Monday, July 25, 2011

the battle against Midyan: war or kinetic military nekama?

1. I have to thank Havolim for mentioning a beautiful sevara of the Rogatchover that I otherwise might have missed. The Rogatchover notes that the Torah characterizes the fight against Midyan as an act of nekama, not a war. Placing this battle in its own halachic category explains a number of its unique characteristics:

a) On Shabbos I saw the Taz quotes a Tzeror haMor who holds there was no heter to take a yefat to'ar during this war. Tos' (Shabbos 65, also quoted in the Da'as Zekeinim al haTorah) asks why the generals were concerned lest the soldiers had sinned with hirhurei avirah -- if actually taking a yefat to'ar in battle was permitted, how could hirhur of the same be prohibited? The Tzeror haMor's approach renders this question moot. Tosfos is forced to answer that the concern was for the women who were exceptions to the rule of yefat to'ar and could not be taken.

The Taz assumes that the Tzeror haMor held there was no heter of yefat to'ar for wars waged outside Eretz Yisrael and he marshals proof otherwise. However, based on the Rogatchover one could suggest a different justification for the Tzeror haMor’s view: the battle against Midyan was not a war, but rather was an act of nekama.

(Parenthetically, from a mussar perspective it makes perfect sense that there be no heter of yefat to'ar here. The troubles with Midyan started because of the enticement of znus -- would it make sense to allow the same situation to develop? On the other hand, chassidishe seforim argue just the opposite -- the reason the soldiers at first let the women live was to prove their ability to overcome the yetzer ha'ra that had previously possessed them and do teshuvah gemurah.)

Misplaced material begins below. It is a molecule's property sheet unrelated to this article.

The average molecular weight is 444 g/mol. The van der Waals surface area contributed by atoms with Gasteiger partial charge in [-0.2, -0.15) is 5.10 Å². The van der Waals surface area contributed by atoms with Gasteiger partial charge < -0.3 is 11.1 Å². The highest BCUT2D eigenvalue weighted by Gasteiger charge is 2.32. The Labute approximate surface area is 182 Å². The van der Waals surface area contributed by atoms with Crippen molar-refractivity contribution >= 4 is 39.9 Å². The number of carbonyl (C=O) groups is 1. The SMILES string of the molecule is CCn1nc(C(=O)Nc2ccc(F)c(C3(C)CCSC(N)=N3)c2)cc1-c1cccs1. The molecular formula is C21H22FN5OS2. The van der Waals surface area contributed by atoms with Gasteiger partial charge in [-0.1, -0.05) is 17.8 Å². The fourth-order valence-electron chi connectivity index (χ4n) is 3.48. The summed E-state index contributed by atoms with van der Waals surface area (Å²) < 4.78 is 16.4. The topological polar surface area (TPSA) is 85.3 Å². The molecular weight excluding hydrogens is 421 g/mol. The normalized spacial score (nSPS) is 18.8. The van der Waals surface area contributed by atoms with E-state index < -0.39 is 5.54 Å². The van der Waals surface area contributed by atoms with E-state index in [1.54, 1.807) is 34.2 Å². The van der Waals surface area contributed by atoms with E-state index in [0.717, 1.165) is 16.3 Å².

b) Ramban asks why the Torah teaches the halachos of kashering and toiveling only after the war with Midyan and not earlier, after the wars against Sichon v'Og. He answers by quoting the gemara in Chulin (17) that katli d'chaziri was permitted during wars of kibush v'chiluk -- chazir was allowed to be eaten during the wars of conquest of Eretz Yisrael. The wars against Sichon v'Og were wars of conquest, for the purpose of obtaining territory; the war against Midyan was not. Based on the Rogatchover, one can draw an even sharper distinction -- the war against Midyan wasn't a war at all.

Current events sheds some light on why some people are averse to the use (or overuse) of lomdus like this. Does calling something a "kinetic military action" (Pres. Obama's description of what we are doing in Libya) make it any less of a war than it otherwise would be? Does calling a battle an act of nekama instead of milchama change reality? Does a rose by any other name.... I love lomdus like this, but I can see why it would drive some people crazy.